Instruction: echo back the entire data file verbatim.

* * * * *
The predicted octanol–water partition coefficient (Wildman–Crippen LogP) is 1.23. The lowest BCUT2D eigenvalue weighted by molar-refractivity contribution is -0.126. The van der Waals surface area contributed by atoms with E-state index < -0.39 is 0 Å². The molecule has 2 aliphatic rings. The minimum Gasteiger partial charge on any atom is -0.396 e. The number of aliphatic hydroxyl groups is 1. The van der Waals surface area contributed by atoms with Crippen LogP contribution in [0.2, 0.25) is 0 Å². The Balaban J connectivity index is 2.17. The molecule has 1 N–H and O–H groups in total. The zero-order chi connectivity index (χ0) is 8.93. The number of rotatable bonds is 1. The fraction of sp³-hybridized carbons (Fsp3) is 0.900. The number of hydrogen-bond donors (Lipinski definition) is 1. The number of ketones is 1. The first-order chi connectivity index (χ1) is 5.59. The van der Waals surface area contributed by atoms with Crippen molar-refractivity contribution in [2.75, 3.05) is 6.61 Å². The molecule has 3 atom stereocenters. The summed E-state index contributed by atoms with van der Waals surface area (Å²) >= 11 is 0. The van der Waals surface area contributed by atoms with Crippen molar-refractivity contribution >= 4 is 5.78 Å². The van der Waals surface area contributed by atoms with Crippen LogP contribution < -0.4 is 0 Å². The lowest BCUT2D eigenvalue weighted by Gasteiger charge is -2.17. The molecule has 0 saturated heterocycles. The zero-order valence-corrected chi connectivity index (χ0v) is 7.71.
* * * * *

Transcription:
The predicted octanol–water partition coefficient (Wildman–Crippen LogP) is 1.23. The lowest BCUT2D eigenvalue weighted by molar-refractivity contribution is -0.126. The van der Waals surface area contributed by atoms with E-state index < -0.39 is 0 Å². The molecule has 2 aliphatic rings. The minimum Gasteiger partial charge on any atom is -0.396 e. The number of aliphatic hydroxyl groups is 1. The van der Waals surface area contributed by atoms with Crippen LogP contribution in [0.2, 0.25) is 0 Å². The Balaban J connectivity index is 2.17. The molecule has 1 N–H and O–H groups in total. The zero-order chi connectivity index (χ0) is 8.93. The number of rotatable bonds is 1. The fraction of sp³-hybridized carbons (Fsp3) is 0.900. The number of hydrogen-bond donors (Lipinski definition) is 1. The number of ketones is 1. The first-order chi connectivity index (χ1) is 5.59. The van der Waals surface area contributed by atoms with Crippen molar-refractivity contribution in [2.75, 3.05) is 6.61 Å². The molecule has 3 atom stereocenters. The summed E-state index contributed by atoms with van der Waals surface area (Å²) >= 11 is 0. The van der Waals surface area contributed by atoms with Crippen molar-refractivity contribution >= 4 is 5.78 Å². The van der Waals surface area contributed by atoms with Crippen LogP contribution < -0.4 is 0 Å². The lowest BCUT2D eigenvalue weighted by Gasteiger charge is -2.17. The molecule has 0 saturated heterocycles. The zero-order valence-corrected chi connectivity index (χ0v) is 7.71.